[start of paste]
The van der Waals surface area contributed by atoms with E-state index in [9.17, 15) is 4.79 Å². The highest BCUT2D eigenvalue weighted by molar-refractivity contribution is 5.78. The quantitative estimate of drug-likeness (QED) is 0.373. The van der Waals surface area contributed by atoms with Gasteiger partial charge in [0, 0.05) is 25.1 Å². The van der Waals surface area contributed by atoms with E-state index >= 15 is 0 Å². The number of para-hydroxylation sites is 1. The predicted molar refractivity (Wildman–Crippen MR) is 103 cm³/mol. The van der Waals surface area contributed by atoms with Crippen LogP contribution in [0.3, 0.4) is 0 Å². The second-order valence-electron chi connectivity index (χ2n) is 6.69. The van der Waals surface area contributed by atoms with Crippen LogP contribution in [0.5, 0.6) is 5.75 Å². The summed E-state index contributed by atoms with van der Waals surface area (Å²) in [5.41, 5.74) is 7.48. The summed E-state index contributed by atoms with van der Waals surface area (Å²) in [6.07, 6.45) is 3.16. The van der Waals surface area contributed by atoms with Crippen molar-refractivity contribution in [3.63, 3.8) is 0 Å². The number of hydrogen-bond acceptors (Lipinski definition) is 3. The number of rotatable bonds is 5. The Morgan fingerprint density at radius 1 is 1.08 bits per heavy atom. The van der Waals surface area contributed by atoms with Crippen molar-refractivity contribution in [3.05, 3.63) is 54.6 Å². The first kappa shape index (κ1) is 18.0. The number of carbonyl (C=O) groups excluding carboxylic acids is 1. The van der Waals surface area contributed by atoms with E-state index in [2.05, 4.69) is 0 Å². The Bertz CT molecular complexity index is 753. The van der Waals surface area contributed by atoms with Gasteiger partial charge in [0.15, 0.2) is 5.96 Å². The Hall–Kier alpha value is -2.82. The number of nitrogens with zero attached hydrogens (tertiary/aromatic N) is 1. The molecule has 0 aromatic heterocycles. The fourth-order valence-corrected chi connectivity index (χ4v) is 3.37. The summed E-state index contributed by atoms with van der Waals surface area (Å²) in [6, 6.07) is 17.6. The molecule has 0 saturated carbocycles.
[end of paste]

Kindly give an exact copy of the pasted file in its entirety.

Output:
The van der Waals surface area contributed by atoms with E-state index in [9.17, 15) is 4.79 Å². The highest BCUT2D eigenvalue weighted by molar-refractivity contribution is 5.78. The quantitative estimate of drug-likeness (QED) is 0.373. The van der Waals surface area contributed by atoms with Gasteiger partial charge in [0, 0.05) is 25.1 Å². The van der Waals surface area contributed by atoms with E-state index >= 15 is 0 Å². The number of para-hydroxylation sites is 1. The predicted molar refractivity (Wildman–Crippen MR) is 103 cm³/mol. The van der Waals surface area contributed by atoms with Crippen LogP contribution in [0.3, 0.4) is 0 Å². The second-order valence-electron chi connectivity index (χ2n) is 6.69. The van der Waals surface area contributed by atoms with Crippen LogP contribution in [0.5, 0.6) is 5.75 Å². The summed E-state index contributed by atoms with van der Waals surface area (Å²) in [5.41, 5.74) is 7.48. The summed E-state index contributed by atoms with van der Waals surface area (Å²) in [6.07, 6.45) is 3.16. The van der Waals surface area contributed by atoms with Crippen molar-refractivity contribution in [3.63, 3.8) is 0 Å². The number of hydrogen-bond acceptors (Lipinski definition) is 3. The number of rotatable bonds is 5. The Morgan fingerprint density at radius 1 is 1.08 bits per heavy atom. The van der Waals surface area contributed by atoms with Crippen molar-refractivity contribution in [3.05, 3.63) is 54.6 Å². The first kappa shape index (κ1) is 18.0. The number of carbonyl (C=O) groups excluding carboxylic acids is 1. The van der Waals surface area contributed by atoms with E-state index in [2.05, 4.69) is 0 Å². The Bertz CT molecular complexity index is 753. The van der Waals surface area contributed by atoms with Gasteiger partial charge in [0.15, 0.2) is 5.96 Å². The Hall–Kier alpha value is -2.82. The number of nitrogens with zero attached hydrogens (tertiary/aromatic N) is 1. The molecule has 0 aromatic heterocycles. The fourth-order valence-corrected chi connectivity index (χ4v) is 3.37. The summed E-state index contributed by atoms with van der Waals surface area (Å²) in [6, 6.07) is 17.6. The molecule has 0 saturated carbocycles.